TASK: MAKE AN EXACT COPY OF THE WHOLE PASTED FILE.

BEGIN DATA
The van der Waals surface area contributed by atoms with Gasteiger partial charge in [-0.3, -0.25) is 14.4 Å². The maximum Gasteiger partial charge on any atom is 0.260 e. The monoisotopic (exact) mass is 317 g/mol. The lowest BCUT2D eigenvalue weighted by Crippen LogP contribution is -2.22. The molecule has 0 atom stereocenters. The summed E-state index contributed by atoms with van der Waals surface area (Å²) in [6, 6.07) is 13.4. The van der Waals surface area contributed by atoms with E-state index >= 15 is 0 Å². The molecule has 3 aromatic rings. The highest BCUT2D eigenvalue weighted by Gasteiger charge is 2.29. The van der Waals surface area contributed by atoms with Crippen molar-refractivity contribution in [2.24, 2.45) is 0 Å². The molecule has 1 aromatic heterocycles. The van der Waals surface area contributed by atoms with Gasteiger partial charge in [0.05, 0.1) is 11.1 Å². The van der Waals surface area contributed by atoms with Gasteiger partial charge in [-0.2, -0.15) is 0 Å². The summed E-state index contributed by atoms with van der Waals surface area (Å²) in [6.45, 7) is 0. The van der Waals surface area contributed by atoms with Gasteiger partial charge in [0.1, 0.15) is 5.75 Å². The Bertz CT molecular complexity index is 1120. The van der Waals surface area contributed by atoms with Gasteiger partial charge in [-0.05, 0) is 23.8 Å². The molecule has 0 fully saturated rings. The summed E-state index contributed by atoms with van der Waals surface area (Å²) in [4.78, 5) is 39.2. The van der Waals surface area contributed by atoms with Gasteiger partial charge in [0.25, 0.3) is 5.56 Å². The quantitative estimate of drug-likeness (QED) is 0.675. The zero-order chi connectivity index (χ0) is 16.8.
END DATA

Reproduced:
The van der Waals surface area contributed by atoms with Gasteiger partial charge in [-0.3, -0.25) is 14.4 Å². The maximum Gasteiger partial charge on any atom is 0.260 e. The monoisotopic (exact) mass is 317 g/mol. The lowest BCUT2D eigenvalue weighted by Crippen LogP contribution is -2.22. The molecule has 0 atom stereocenters. The summed E-state index contributed by atoms with van der Waals surface area (Å²) in [6, 6.07) is 13.4. The van der Waals surface area contributed by atoms with E-state index >= 15 is 0 Å². The molecule has 3 aromatic rings. The highest BCUT2D eigenvalue weighted by Gasteiger charge is 2.29. The van der Waals surface area contributed by atoms with Crippen molar-refractivity contribution in [2.24, 2.45) is 0 Å². The molecule has 1 aromatic heterocycles. The van der Waals surface area contributed by atoms with Gasteiger partial charge in [0.05, 0.1) is 11.1 Å². The van der Waals surface area contributed by atoms with Gasteiger partial charge in [-0.2, -0.15) is 0 Å². The summed E-state index contributed by atoms with van der Waals surface area (Å²) in [6.45, 7) is 0. The van der Waals surface area contributed by atoms with Gasteiger partial charge in [0.1, 0.15) is 5.75 Å². The Bertz CT molecular complexity index is 1120. The van der Waals surface area contributed by atoms with Gasteiger partial charge in [-0.05, 0) is 23.8 Å². The molecule has 0 fully saturated rings. The summed E-state index contributed by atoms with van der Waals surface area (Å²) in [4.78, 5) is 39.2. The van der Waals surface area contributed by atoms with Gasteiger partial charge in [0.25, 0.3) is 5.56 Å². The quantitative estimate of drug-likeness (QED) is 0.675. The zero-order chi connectivity index (χ0) is 16.8.